The U.S. Department of Housing and Urban Development (HUD) and the U.S. Department of the Treasury recently released the January edition of the Obama Administration’s Housing Scorecard – a comprehensive report on the nation’s housing market. The latest data show progress among key indicators. In 2013, home sales had their strongest performance in several years, foreclosure starts were at their lowest annual level since 2005 and homeowners’ equity is up $3.4 trillion since the beginning of 2012. While this scorecard notes positive trends in the housing market, officials caution that the economy is still healing from the Great Recession. The full Housing Scorecard is available online at www.hud.gov/scorecard.
“The January Housing Scorecard shows that the Obama Administration’s efforts continue to have a positive effect on the housing market,” said HUD Deputy Assistant Secretary for Economic Affairs Kurt Usowski. “In 2013, the number of U.S. properties which started the foreclosure process was down 33 percent from 2012, while sales of previously owned homes rose by 9.1 percent. With foreclosures down, home sales up, and equity continuing to grow, the housing market continues to make slow, but steadily improving progress.”
“This month’s Housing Scorecard shows the continued need for and progress of the Making Home Affordable program,” said Treasury Acting Assistant Secretary Tim Bowler. “January’s Making Home Affordable (MHA) report shows a steady increase in the cumulative number of homeowners receiving permanent mortgage modifications, while more than 258,000 homeowners have found alternatives to foreclosure, participating in a short sale or deed-in-lieu through the Home Affordable Foreclosure Alternatives Program (HAFA).”
The December Housing Scorecard features key data on the health of the housing market and the impact of the Administration’s foreclosure prevention programs, including:
Existing Home Sales Continue to Make Gains. In 2013, there were 5.09 million sales of existing homes–9.1 percent higher than in 2012 and the strongest performance since 2006 when sales reached an unsustainable level during the housing boom. A total of 428,000 new homes were sold in 2013, which is 16.4 percent above sales in 2012 and the highest level in 5 years.
Foreclosures Are Down. According to Realty Trac, a total of 747,728 U.S. properties started the foreclosure process in 2013, down 33 percent from 2012 to the lowest annual total since 2005. A total of 462,970 U.S. properties were repossessed by lenders (REO) in 2013, down 31 percent from 2012 to the lowest level since 2007.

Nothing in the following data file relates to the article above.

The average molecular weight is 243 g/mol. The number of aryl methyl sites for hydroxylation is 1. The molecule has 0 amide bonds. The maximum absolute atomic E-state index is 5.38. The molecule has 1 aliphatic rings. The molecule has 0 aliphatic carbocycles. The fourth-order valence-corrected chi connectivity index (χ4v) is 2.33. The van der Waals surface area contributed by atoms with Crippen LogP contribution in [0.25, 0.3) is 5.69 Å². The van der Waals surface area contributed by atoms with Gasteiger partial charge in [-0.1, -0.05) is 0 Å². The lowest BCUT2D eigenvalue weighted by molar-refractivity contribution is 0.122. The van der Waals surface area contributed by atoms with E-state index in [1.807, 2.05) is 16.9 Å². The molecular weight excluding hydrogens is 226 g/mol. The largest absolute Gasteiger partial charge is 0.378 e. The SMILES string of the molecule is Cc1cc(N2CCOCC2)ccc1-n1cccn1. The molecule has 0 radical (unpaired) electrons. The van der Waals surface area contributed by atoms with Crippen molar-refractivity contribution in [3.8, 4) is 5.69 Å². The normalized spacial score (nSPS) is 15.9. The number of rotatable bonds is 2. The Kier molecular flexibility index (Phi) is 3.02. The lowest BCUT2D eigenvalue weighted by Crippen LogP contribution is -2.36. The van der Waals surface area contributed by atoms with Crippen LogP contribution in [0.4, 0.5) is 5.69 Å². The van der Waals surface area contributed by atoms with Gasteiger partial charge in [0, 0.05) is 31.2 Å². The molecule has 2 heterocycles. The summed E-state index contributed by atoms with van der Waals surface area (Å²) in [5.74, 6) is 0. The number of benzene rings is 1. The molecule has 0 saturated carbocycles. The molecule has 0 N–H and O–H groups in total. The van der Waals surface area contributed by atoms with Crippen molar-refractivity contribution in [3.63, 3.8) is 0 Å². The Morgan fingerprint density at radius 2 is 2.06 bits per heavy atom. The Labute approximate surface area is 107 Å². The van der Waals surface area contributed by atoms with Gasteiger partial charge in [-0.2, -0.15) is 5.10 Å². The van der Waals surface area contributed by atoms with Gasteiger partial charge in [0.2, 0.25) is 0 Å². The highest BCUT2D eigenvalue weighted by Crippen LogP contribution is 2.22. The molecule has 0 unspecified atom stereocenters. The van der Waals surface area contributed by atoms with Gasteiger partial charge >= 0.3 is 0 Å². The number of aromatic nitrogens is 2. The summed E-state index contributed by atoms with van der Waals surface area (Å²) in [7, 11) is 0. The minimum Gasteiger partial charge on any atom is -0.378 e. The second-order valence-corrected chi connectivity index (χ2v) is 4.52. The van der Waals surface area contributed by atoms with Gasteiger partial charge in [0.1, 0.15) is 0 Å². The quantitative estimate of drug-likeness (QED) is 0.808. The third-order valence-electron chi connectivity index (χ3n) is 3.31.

Equity Continues to Grow. According to the Federal Reserve, the equity homeowners have in their homes (total property value less mortgage debt outstanding) is up $3.4 trillion, or 55 percent from the beginning of 2012 through the third quarter of 2013.
The Administration’s foreclosure mitigation programs continue to provide relief for millions of homeowners as the recovery from the housing crisis continues. Over 1.9 million homeowner assistance actions have taken place through the Making Home Affordable Program, including more than 1.3 million permanent modifications through the Home Affordable Modification Program (HAMP), while the Federal Housing Administration (FHA) has offered more than 2.1 million loss mitigation and early delinquency interventions through December. The Administration’s programs continue to encourage improved standards and processes in the industry, with HOPE Now lenders offering families and individuals nearly 4.0 million proprietary modifications through November (data are reported with a 2-month lag). In all, more than 8.0 million mortgage modification and other forms of mortgage assistance arrangements were completed between April 2009 and the end of December 2013.
Performance of HAMP modifications continues to improve over time. For modifications seasoned 24 months, 23.6 percent of modifications started in 2011 have disqualified, compared to 28.6 percent of modifications started in 2009. Program data supports that the longer a homeowner remains in HAMP, the more likely he or she is to keep up with their mortgage payments and avoid foreclosure.
Payment reduction is a strong driver of permanent modification sustainability. For example, of modifications seasoned 24 months, only 15.9 percent with a monthly payment reduction greater than 50 percent have been disqualified due to missing three payments. By contrast, those modifications with a payment reduction of 20 percent or less had a disqualification rate of 41.2 percent.
Also featured this month in the Administration’s Housing Scorecard is a regional spotlight on market strength in the San Francisco-Oakland-Fremont, CA Metropolitan Statistical Area (San Francisco MSA). Like many areas across the country, the economic and housing market conditions in the San Francisco area are improving, but the foreclosure crisis has taken its toll, with the Oakland metropolitan division experiencing more distress than the rest of the MSA. The Administration’s broad approach to stabilize the housing market has been a real help to homeowners throughout the San Francisco MSA. You can read the report here.